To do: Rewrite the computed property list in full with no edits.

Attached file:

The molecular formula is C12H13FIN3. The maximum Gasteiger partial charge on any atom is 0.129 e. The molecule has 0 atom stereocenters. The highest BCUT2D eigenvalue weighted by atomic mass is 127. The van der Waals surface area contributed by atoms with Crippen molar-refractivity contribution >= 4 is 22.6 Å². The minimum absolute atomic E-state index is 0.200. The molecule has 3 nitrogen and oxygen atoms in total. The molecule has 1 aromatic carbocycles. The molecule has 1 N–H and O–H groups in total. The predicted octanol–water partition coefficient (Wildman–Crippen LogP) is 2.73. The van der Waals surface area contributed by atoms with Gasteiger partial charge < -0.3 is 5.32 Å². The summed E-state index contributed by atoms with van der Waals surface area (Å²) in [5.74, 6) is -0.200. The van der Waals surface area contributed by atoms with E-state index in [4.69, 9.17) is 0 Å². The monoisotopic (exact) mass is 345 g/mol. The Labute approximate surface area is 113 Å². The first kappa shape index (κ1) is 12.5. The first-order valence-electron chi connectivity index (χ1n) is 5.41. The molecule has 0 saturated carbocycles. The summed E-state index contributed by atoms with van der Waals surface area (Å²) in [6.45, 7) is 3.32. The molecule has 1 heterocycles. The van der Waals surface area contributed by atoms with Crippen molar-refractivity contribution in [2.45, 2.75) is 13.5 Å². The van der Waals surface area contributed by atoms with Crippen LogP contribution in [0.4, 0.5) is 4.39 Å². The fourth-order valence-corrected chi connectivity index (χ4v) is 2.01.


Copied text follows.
The molecular formula is C12H13FIN3. The maximum Gasteiger partial charge on any atom is 0.129 e. The molecule has 0 atom stereocenters. The highest BCUT2D eigenvalue weighted by atomic mass is 127. The van der Waals surface area contributed by atoms with Crippen molar-refractivity contribution >= 4 is 22.6 Å². The minimum absolute atomic E-state index is 0.200. The molecule has 3 nitrogen and oxygen atoms in total. The molecule has 1 aromatic carbocycles. The molecule has 1 N–H and O–H groups in total. The predicted octanol–water partition coefficient (Wildman–Crippen LogP) is 2.73. The van der Waals surface area contributed by atoms with Gasteiger partial charge < -0.3 is 5.32 Å². The summed E-state index contributed by atoms with van der Waals surface area (Å²) in [5.74, 6) is -0.200. The van der Waals surface area contributed by atoms with E-state index in [4.69, 9.17) is 0 Å². The monoisotopic (exact) mass is 345 g/mol. The Labute approximate surface area is 113 Å². The first kappa shape index (κ1) is 12.5. The first-order valence-electron chi connectivity index (χ1n) is 5.41. The molecule has 0 saturated carbocycles. The summed E-state index contributed by atoms with van der Waals surface area (Å²) in [6.45, 7) is 3.32. The molecule has 1 heterocycles. The van der Waals surface area contributed by atoms with Crippen molar-refractivity contribution in [2.45, 2.75) is 13.5 Å². The van der Waals surface area contributed by atoms with Crippen LogP contribution in [0.4, 0.5) is 4.39 Å². The fourth-order valence-corrected chi connectivity index (χ4v) is 2.01.